Google report reveals YouTube takedown requests... by country
UK wants jihadists off, Germany nixes Nazis, US wants to hide cop brutality
The UK government asked Google to take down 135 YouTube videos for reasons of national security in the first half of this year, states Google's biannual Transparency Report, released yesterday.
The report also shows that the German government asked for videos that included Nazi memorabilia to be removed, and that US police wanted videos taken down because they showed their officers in acts of brutality.
UK content removal requests went up 71 per cent compared to the previous six month period, when the government made no requests at all for content to be taken down on grounds of national security.
In January to June this year, UK police and government also requested that 61 YouTube videos be removed for reasons of Privacy and Security, three for violence and one for hate speech. The takedown of a further 20 was requested for reasons listed as "Other". Google fully or partially complied with 82 per cent of requests.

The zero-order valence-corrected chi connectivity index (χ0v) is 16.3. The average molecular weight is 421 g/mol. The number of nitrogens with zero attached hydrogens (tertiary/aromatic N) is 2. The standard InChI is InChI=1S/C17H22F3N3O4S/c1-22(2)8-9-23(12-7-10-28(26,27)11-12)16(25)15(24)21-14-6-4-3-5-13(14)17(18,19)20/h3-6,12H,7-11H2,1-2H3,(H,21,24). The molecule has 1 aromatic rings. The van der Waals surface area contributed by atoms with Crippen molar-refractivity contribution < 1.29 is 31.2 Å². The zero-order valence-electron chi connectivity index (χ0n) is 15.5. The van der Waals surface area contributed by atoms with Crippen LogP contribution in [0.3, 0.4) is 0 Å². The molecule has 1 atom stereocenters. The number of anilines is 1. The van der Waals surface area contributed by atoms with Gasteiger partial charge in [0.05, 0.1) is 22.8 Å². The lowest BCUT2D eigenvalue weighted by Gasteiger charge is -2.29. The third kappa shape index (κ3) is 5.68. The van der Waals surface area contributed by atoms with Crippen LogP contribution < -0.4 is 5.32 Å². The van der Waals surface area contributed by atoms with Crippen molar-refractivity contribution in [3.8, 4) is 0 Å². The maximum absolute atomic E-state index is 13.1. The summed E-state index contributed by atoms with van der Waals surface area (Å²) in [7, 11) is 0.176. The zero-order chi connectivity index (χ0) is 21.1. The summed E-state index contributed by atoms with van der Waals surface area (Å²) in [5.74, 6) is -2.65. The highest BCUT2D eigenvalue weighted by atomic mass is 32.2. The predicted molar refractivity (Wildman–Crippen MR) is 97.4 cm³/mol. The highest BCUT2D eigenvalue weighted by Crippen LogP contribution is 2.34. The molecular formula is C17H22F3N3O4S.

The Telegraph speculates that the bump in removal requests by the UK government since January this year came after MP Stephen Timms was stabbed by a student claiming to be a jihadist, and that the videos involved were jihad videos or those promoting Islamic terrorism.
It seems to be the Nazis that got the Germans sending in video removal requests. In total, the German police, government and courts asked for 583 YouTube videos to be removed – 322 of which contained hate speech. Google specified that this often meant Nazi content:
We receive lists of URLs from BPjM (BPjM-Modul), a federal government youth protection agency in Germany, for sites that contain content that violates German youth protection law, like content touting Nazi memorabilia, extreme violence or pornography, and we may remove those search results from google.de.
Google complied with 86 per cent of German content removal requests.
Among other things, US authorities got in touch with Google when they wanted to kill some YouTube videos showing police brutality. Google states:
We received a request from a local law enforcement agency to remove YouTube videos of police brutality, which we did not remove. Separately, we received requests from a different local law enforcement agency for removal of videos allegedly defaming law enforcement officials. We did not comply with those requests, which we have categorized in this Report as defamation requests.
In total the US courts, government and police asked for 113 videos to be taken down, one because it showed "government criticism".
Google complied with just 63 per cent of content removal requests from American authorities... ®